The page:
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24 of 29 people found the following review helpful
4.0 out of 5 stars Review: Komarnitsky, Doubting Jesus' Resurrection: What Happened in the Black Box, April 22, 2009
This review is from: Doubting Jesus' Resurrection: What Happened in the Black Box? (First Edition) (Paperback)
For many, the validity of Christianity hinges on Jesus' bodily resurrection, but this belief is increasingly challenged by the enlightenment and modern New Testament scholarship. Modern scholarship understands the passion and empty tomb narratives as relatively later literary embellishments added to prior collections of Jesus' sayings. A counter argument is that Christianity could not possibly have so rapidly spread over the Roman world without a belief in bodily resurrection. A key piece of evidence offered that such a resurrection understanding did exist from the earliest days is 1 Cor. 15:3-7, Paul's reference to a formal tradition of death and resurrection that he received and passed on, a tradition that therefore would have existed within only a few years of Jesus' death.
Is there a way in which the modern understanding of the empty tomb stories can be acknowledged, and yet somehow still reasonably explain the early origins of the death and resurrection traditions Paul received and passed on to others? The author speaks to this question as a layman to laymen, yet he has a detailed understanding of the relevant current scholarship, and a precisely reasoned approach to the subject. He starts with a case for why the empty tomb narratives are late and mythical in character, and then leads the reader through discussions of 1st century burial practices, cognitive dissonance reduction and the belief that Jesus died for our sins, and Hellenistic understandings of bodily assumption. The etiology of each segment of Paul's creedal formula; `...died...for our sins...was buried...raised...on third day...according to the Scriptures...', is considered, as the author seeks to show an alternate path to the genesis of Paul's formula.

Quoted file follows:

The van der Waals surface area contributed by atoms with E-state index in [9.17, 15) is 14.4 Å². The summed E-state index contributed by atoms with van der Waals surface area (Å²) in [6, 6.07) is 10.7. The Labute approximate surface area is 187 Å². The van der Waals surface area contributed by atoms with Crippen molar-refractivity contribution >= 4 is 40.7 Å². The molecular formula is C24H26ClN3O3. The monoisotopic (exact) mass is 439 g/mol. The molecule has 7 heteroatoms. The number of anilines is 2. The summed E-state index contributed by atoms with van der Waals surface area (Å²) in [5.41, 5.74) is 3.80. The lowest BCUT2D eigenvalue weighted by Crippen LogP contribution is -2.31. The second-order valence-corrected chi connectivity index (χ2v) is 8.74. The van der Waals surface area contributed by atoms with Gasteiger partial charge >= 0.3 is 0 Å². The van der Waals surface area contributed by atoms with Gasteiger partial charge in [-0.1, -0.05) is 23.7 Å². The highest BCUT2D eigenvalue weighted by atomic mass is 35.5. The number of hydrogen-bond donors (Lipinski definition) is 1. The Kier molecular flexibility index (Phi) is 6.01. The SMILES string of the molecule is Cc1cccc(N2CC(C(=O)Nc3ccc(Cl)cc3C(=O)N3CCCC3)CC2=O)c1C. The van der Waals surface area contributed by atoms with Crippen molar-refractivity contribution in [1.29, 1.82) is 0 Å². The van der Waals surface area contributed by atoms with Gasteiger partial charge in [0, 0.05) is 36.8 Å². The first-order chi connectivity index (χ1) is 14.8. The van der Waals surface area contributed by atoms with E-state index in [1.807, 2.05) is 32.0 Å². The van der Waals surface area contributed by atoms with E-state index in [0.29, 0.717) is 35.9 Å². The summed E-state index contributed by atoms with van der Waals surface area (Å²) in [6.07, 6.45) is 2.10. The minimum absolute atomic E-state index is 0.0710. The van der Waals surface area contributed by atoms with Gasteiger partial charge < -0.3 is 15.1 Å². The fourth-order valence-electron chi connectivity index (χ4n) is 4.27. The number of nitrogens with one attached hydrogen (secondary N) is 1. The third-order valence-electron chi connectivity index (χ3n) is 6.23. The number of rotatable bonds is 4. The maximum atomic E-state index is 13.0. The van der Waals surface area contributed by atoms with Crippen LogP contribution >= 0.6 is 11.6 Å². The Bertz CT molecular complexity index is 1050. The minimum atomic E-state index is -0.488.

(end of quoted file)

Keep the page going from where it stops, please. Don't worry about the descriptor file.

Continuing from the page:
If a rational consideration of the origins and development of earliest Christian resurrection beliefs is of interest, then this is a book for you.

Peter Kane
Purdue University, Retired
April 22, 2009
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Showing 1-1 of 1 posts in this discussion
Initial post: Jul 16, 2009 1:24:52 PM PDT
D. M. Ohara says:
You say:
"For many, the validity of Christianity hinges on Jesus' bodily resurrection, but this belief is increasingly challenged by the enlightenment and modern New Testament scholarship. Modern scholarship understands the passion and empty tomb narratives as relatively later literary embellishments added to prior collections of Jesus' sayings."

The Enlightenment was a long time ago: some of it's achievements have stood the test of time and others have not.
And the 'modern scholarship' of which you speak is no longer very modern either. When NT scholarship was still dominated by Bultmann and his followers, your comments may have been fair. But there has been a revolution in NT scholarship known as 'The Third Quest' in the past 15-20 years, and NT Wright's 'The Resurrection of the Son of God' [2003] probably marks the change better than any other work. It deserves to be read by all those interested in 'what really happened'.
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